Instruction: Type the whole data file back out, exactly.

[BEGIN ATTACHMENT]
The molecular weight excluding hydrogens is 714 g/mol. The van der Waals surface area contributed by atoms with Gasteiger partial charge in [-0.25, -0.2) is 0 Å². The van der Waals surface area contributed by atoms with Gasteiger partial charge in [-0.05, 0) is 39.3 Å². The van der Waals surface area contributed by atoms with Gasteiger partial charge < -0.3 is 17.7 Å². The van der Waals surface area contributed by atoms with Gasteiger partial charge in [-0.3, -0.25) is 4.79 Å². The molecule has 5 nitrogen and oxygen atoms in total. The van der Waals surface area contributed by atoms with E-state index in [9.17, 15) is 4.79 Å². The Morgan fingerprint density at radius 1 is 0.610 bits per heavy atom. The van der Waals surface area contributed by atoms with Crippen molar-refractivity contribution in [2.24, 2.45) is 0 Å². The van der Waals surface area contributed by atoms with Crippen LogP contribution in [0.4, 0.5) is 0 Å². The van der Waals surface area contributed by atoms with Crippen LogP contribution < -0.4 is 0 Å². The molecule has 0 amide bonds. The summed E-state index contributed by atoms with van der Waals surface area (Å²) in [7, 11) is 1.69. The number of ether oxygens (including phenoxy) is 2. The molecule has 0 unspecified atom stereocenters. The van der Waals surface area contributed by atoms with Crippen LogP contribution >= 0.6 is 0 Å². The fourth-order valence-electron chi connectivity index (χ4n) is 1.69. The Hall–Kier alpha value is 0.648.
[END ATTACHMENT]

The molecular weight excluding hydrogens is 714 g/mol. The van der Waals surface area contributed by atoms with Gasteiger partial charge in [-0.25, -0.2) is 0 Å². The van der Waals surface area contributed by atoms with Gasteiger partial charge in [-0.05, 0) is 39.3 Å². The van der Waals surface area contributed by atoms with Gasteiger partial charge < -0.3 is 17.7 Å². The van der Waals surface area contributed by atoms with Gasteiger partial charge in [-0.3, -0.25) is 4.79 Å². The molecule has 5 nitrogen and oxygen atoms in total. The van der Waals surface area contributed by atoms with E-state index in [9.17, 15) is 4.79 Å². The Morgan fingerprint density at radius 1 is 0.610 bits per heavy atom. The van der Waals surface area contributed by atoms with Crippen molar-refractivity contribution in [2.24, 2.45) is 0 Å². The van der Waals surface area contributed by atoms with Crippen LogP contribution in [0.4, 0.5) is 0 Å². The van der Waals surface area contributed by atoms with Crippen LogP contribution < -0.4 is 0 Å². The molecule has 0 amide bonds. The summed E-state index contributed by atoms with van der Waals surface area (Å²) in [7, 11) is 1.69. The number of ether oxygens (including phenoxy) is 2. The molecule has 0 unspecified atom stereocenters. The van der Waals surface area contributed by atoms with Crippen LogP contribution >= 0.6 is 0 Å². The fourth-order valence-electron chi connectivity index (χ4n) is 1.69. The Hall–Kier alpha value is 0.648.